In Nov 1964, direction signs with distances showing the way out of the workings to the pit bottom were hung at strategic junctions throughout the pit. The emergency organisation was set up in Dec 1964.  A Rescue and fire fighting practice was carried out on 22nd Feb 1965. Dowty Roofmaster supports to compliment the Bi-di shearer were installed in Jan 1965 on 4s, 13” (0.33m) then 24” (0.61m) Waterloo face in October.  The pit yard was tarmacadamed in 1965.

Because of the shallow depth of the workings, up to 400 yards (365m) it was required that the Surveyor lay out a network of stations on the surface to be used in the event of an emergency to set out a point where a drill rig could be positioned above a gate to bore a hole should the event be necessary when all other means of reaching trapped men underground had been tried. Again this was extra work but pleasant, as some of the survey work was in Hardwick Park (permission had to be obtained from the Duke, oak pegs only to be left in the ground) and some took us along the railway branch line (permission being obtained from British Rail). It was an enjoyable exercise (on nice sunny days) done to the highest of standards with the hope being that it would never be needed, and fortunately it never was. It was the Surveyor’s task also to update the network of survey stations outside any subsidence area and occasionally check on the possible routes on the surface for heavy plant including drill rig to each coal face and gates. Again this was a pleasant task on a nice sunny day. We also made it possible that the area we were checking would coincide with a visit to the nearest pub for a cob and a pint.

Shaft Survey

A shaft survey and depth measurements was needed for the proposed new inset for a new pit bottom and in those days the only way for us to do it was to anchor the 30m (98’ 5”) band at the running on level, stand on top of the cage, lower down to the end of the tape, and by using a steel gong plate and hammer, send signals to raise or lower slowly, and stop, to the pit top Banksman when we reached a convenient point to hammer a steel hook into the shaft wall at the end of the 30m (98’ 5”) band.  Hitting the gong once informed the Banksman to inform the engine man to stop the chair by a signal to him from the apparatus at the top of the shaft there was always a slight time delay and frequently, although what was to the engine driver dead slow, created an up and down yo-yo motion for us standing on top of the cage making us feel ‘wonderfully safe’ as Bernard and myself grabbed at the safety bull chains for comfort.  After making sure that the mark was correct another one on the gong told him to raise the chair back to the surface, where we unhooked the tape and then carefully held it over the cage side, hoping it would not foul anything, remembering of course that whilst the chair was lowered back the end of the tape mark, following a signal of 2 on the gong, the steel band or tape could oscillate in the turbulent airstream. It got caught once but we realised quickly and freed it straight away. Another steel hook was hammered into the shaft wall at the correct distance above the mark, because the tape handles at each end of the band were not the start and finish of the 30m (app 98’ 5”) length. This procedure continued down to the pit bottom which was at about 219 yards (about 200m), so 7 times were necessary to complete the downward distance, at the same time we had to stop the chair every so often to do measurements to the shaft walls in various directions, using the cage rope and the cage balance ropes etc, and examine a small drivage between the 2 shafts at what appeared to be the High Hazles horizon, all I might add, with Les Parker the Joiner / Shaftsman, nonchalantly holding onto one or the other of us as we stretched across from the cage top to the horrible slimy shaft side to take measurements with a rod or tape if one could reach. At each strike of the gong, in such a small space, the shaft being only 10 feet (3.05m) dia, even with the upward draught of the air whistling by the sides of the solid chair one’s head was reeling after several strikes. To top it up, the garlands, which were channels around the shaft at periodic intervals, and were supposed to collect any shaft water and deliver it down to the sump in a series of falls in pipes were either broken, defunct or non-existent and so by the time we approached the pit bottom we were absolutely drenched!  Of course calculations were necessary afterwards, including an allowance for elongation of the tape being held vertically for each length of tape, as it was imperative for us to mark out the new shaft inset position for the Area Tunnelling Team to break into and complete with new brickwork, girders etc, working from the top of the chair.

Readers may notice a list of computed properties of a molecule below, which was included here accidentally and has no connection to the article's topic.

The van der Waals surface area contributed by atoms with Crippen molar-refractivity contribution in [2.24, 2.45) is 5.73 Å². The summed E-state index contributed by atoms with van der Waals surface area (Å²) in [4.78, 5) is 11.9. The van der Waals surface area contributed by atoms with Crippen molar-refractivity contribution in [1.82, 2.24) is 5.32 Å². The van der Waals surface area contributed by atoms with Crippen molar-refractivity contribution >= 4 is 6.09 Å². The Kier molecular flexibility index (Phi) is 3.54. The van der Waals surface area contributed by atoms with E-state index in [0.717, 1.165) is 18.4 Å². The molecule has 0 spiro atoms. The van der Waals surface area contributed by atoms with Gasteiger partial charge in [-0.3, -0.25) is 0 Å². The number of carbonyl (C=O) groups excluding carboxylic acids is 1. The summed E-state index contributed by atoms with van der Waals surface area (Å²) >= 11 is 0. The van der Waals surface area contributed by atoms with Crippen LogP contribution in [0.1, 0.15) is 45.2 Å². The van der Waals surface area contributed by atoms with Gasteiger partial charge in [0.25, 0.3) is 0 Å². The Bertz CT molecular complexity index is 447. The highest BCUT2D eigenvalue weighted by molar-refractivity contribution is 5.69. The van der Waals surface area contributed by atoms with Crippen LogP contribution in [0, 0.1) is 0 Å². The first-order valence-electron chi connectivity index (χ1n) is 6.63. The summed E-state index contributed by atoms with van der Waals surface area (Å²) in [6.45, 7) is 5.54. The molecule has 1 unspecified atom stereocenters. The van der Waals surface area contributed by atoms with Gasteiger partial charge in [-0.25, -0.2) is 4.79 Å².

The job was a complete success as the new roadway driven from beyond the South level thirled through absolutely spot on. Jobs like that gave us surveyors great satisfaction to know that it was a job well done. I remember Harry Abell was one of the headers and you could not hear after half an hour at the side of an airleg boring machine whilst we were marking the centre line and various grade lines.